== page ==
Midwestern artpunks splatter fragile melodies with stuttering no-wave beats,
interrupt herky-jerk dialogues between drum and bass with monotone free word
association, skitter between early Karen O pyrotechnics and delicate
Deerhoof-ish mayhem. And then, just as you think you’ve got a handle on them,
they slip in a torch song. Cohesive? No. Intriguing? You bet.
(pronounced “double-you double-vee double-double-you zee” and not “you’ve
whizzed” as we at first guessed) comes from Nebraska, but their sensibility is anything
but heartland. The band’s faux naïve melodies – carried by singer Teal Gardner
– are chopped to bits by anarchic rhythms, exploded into gutty blues growls,
firebombed by Jim Schroeder’s staccato, off-riffing guitar. A hint of
vulnerability drops in sometimes, as Gardner’s
voice flutters like a bird in a cage built of Tom Ambroz’s drums criss-crossed
with Dustin Wilbourn’s skewed funking bass, but it is never long before she
breaks out in screech or wail or vibrato-laced bleat.
album’s two best songs will both strongly remind you of other bands. “Shark
Suit” has the controlled chaos of vintage Yeah Yeah Yeahs, its beat metronome
steady, but rickety, a blurt of bass eliciting a burst of drum filling, a
guitar stabbing in at random intervals. Gardner
sounds particularly Karen O-ish on this one, alternating between sing-song-y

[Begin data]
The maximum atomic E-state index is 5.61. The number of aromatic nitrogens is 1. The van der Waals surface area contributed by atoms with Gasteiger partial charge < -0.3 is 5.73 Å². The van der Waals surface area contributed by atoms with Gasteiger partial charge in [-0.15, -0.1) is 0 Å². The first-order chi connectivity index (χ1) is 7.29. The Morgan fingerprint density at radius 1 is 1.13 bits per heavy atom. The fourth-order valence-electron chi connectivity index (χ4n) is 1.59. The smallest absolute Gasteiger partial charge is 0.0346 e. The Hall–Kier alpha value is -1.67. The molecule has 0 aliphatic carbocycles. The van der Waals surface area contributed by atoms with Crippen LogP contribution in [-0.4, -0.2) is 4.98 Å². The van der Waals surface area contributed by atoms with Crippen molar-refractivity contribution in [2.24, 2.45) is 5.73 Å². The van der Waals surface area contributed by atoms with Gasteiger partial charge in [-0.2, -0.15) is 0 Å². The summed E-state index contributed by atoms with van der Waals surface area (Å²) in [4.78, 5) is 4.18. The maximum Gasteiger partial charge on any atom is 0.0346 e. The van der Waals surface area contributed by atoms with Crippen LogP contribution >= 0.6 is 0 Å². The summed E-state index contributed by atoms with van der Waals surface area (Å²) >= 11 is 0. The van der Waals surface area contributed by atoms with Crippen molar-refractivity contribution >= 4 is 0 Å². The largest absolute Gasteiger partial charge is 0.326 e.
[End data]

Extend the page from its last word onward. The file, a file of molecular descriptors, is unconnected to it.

come ons to punchy three-timed shout-outs, that will remind of you the days
when the YYYs frontwoman was a “dan-ger to her-self.” “Jap Dad,” by contrast,
is all Deerhoof-y angularity and abstraction, its guitar riff a choked off
robot flourish, its bass and drums strident and boxy, and Gardner trilling nonsense syllables
(di-di-di-di-di-ah!) and leaping blind over odd-sized intervals.
a couple of slow songs as well, the surprising “Neolaño” which with its soft
melody, its pretty singing, is very restrained arrangements cuts very close to
a piano bar ballad. Later, “The Sun Song” is more of the same, though it breaks
out of the quietude a little sooner and more definitively. But really, the
intensity and energy is all in the fast tracks, which hop like amped up rabbits
over mine fields and, occasionally, explode. UUVVWWZ doesn’t seem to have quite
settled on their sound, and they haven’t entirely gotten past their influences,
but the debut is lots of fun, all the same.
“Shark Suit”, “Jap Dad” JENNIFER KELLY